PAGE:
Sources of Error
This measure does not take into account the work that students did in class following the flipped learning model. Generally, students that had homework completed (notes, front loading of concepts ahead of time) came better prepared and used time more efficiently for in-class practice. Students that did not required more modelling, which gave less time for independent practice. The data points also represent individuals or groups of individuals which may affect sample size. There is also subjectivity regarding what it means for homework to be "well done". As the classroom teacher, if assignments were well written with explanations, definitions, and conjectures supported by examples, an assignment was reported as "complete".

Conclusions
In Malcom Gladwell's book "Outliers" he advocates that the more practice one does will increase mastery; he uses a benchmark of 10,000 hours of practice at a task will lead to mastery. The data above supports this claim as when students put in more time outside of class to review or prepare for concepts, they generally show higher levels of understanding on summative assessments. Another author, Paul Tough in his book "How Children Succeed" says that the basis for academic achievment is non-academic skills such as time management, grit, and the ability to ask for and seek help are the precursor to academic achievement. Because of this, another area of inquiry is the question: "Do students not understand because they don't do the homework or because they are unmotivated?"
It's no wonder that students who are detached, uninterested and apathetic tend generally show lower levels of understanding, although this is a statistical average, not a foregone conclusion.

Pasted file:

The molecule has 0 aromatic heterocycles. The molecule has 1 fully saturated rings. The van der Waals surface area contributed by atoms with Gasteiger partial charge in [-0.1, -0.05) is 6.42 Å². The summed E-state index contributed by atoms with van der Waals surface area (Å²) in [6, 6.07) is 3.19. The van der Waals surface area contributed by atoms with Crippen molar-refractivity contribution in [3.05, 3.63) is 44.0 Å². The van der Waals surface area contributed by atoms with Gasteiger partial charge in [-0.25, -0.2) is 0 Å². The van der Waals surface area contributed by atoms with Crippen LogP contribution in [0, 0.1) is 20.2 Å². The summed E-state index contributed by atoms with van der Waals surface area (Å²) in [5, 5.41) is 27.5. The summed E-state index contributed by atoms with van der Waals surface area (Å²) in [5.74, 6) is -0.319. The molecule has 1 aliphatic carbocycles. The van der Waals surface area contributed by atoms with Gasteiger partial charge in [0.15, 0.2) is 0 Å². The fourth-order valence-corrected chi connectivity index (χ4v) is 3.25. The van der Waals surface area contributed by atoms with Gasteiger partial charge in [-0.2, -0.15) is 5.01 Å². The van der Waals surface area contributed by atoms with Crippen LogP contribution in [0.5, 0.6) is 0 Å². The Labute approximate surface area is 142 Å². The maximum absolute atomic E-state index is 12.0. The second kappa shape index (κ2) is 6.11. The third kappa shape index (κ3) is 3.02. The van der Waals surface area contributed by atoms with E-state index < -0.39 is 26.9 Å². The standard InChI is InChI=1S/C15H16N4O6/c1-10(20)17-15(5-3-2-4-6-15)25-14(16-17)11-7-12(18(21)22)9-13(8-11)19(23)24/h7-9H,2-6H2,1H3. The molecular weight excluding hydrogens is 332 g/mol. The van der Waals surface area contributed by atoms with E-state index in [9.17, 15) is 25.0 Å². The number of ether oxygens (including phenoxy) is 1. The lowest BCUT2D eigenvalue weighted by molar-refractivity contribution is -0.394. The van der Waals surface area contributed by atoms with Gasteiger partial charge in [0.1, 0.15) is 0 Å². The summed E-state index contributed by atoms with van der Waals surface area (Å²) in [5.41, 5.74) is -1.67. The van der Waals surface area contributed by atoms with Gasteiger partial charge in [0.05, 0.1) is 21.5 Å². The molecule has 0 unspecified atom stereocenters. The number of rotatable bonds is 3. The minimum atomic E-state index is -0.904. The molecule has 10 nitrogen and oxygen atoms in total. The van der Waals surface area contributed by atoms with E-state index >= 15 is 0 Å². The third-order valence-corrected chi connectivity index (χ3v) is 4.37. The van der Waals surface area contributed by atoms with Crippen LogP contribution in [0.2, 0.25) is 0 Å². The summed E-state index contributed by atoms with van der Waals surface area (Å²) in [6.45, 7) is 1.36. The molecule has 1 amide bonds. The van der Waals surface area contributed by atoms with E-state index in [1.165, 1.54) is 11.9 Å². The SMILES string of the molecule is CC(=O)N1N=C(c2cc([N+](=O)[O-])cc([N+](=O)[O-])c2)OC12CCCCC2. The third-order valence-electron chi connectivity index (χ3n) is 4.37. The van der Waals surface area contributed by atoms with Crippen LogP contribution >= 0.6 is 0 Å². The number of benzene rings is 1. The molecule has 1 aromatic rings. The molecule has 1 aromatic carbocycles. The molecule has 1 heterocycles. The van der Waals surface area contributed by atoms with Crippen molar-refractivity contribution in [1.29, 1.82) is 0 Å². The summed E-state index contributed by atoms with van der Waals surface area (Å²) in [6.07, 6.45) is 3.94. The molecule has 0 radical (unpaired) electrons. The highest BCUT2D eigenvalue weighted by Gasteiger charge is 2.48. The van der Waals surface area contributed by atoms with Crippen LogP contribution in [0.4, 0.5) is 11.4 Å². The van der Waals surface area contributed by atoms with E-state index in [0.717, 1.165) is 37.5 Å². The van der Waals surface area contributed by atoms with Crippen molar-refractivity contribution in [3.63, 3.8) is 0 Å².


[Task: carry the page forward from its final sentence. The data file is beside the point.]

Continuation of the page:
We as educators must find ways to connect to these students. We must find ways to give them the practice and pedagogical approaches that adapt to their learning style. Every educator has a nagging feeling that when students don't put forth effort, they are setting themselves up for failure, so the data came as no surprise to me.

What's interesting about my data workshop has been this: everyone can collect data. Often there is a mountain of statistics that fall through the hands of teaching professionals every year. We as professionals must take the time to wade through this data of what we are doing and ask ourselves: "Is this an effective high-quality assessment that leads to learning?" We need not be published professionals, but rather humble teachers that are looking to improve our professional trade.

By the way, if you're reading this Mr. Kohn, I'm still a big fan. 

Bibliography
Alfie Kohn "The Homework Myth"
Paul Tough "How Children Succeed"
Malcom Gladwell "Outliers"

Related Posts
Formative Assessments in the Math Classroom
Turning Student Failure into Information
Using Data to Support Instructional Practice
Making the Most from Quizzes
Using Homework Effectively
Making Flipped Lessons Meaningful